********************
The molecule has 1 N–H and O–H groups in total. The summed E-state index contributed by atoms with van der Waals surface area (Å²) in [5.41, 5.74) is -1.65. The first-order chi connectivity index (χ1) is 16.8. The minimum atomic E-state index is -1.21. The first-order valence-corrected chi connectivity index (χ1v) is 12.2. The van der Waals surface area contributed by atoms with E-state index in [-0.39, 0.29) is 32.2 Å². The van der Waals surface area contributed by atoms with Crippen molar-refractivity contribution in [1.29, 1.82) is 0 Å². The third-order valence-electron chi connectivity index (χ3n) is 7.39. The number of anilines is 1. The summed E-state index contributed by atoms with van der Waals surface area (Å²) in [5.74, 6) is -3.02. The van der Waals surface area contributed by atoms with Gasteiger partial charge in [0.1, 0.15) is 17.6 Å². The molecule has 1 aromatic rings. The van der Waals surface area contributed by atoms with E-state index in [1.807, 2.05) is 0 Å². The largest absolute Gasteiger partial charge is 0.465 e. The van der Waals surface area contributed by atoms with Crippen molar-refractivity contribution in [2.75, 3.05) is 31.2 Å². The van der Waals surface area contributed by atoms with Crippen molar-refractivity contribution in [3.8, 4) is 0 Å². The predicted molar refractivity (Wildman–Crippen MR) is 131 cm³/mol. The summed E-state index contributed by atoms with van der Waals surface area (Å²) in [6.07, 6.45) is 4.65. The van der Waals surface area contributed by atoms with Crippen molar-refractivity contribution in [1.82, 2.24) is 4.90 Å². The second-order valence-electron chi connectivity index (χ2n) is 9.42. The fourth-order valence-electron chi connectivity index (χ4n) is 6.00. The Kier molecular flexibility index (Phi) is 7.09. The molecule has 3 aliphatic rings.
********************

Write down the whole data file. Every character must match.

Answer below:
The molecule has 1 N–H and O–H groups in total. The summed E-state index contributed by atoms with van der Waals surface area (Å²) in [5.41, 5.74) is -1.65. The first-order chi connectivity index (χ1) is 16.8. The minimum atomic E-state index is -1.21. The first-order valence-corrected chi connectivity index (χ1v) is 12.2. The van der Waals surface area contributed by atoms with E-state index in [-0.39, 0.29) is 32.2 Å². The van der Waals surface area contributed by atoms with Crippen molar-refractivity contribution in [1.29, 1.82) is 0 Å². The third-order valence-electron chi connectivity index (χ3n) is 7.39. The number of anilines is 1. The summed E-state index contributed by atoms with van der Waals surface area (Å²) in [5.74, 6) is -3.02. The van der Waals surface area contributed by atoms with Gasteiger partial charge in [0.1, 0.15) is 17.6 Å². The molecule has 1 aromatic rings. The van der Waals surface area contributed by atoms with E-state index in [1.807, 2.05) is 0 Å². The largest absolute Gasteiger partial charge is 0.465 e. The van der Waals surface area contributed by atoms with Crippen molar-refractivity contribution in [2.75, 3.05) is 31.2 Å². The van der Waals surface area contributed by atoms with Crippen molar-refractivity contribution in [3.8, 4) is 0 Å². The predicted molar refractivity (Wildman–Crippen MR) is 131 cm³/mol. The summed E-state index contributed by atoms with van der Waals surface area (Å²) in [6.07, 6.45) is 4.65. The van der Waals surface area contributed by atoms with Crippen molar-refractivity contribution in [1.82, 2.24) is 4.90 Å². The second-order valence-electron chi connectivity index (χ2n) is 9.42. The fourth-order valence-electron chi connectivity index (χ4n) is 6.00. The Kier molecular flexibility index (Phi) is 7.09. The molecule has 3 aliphatic rings.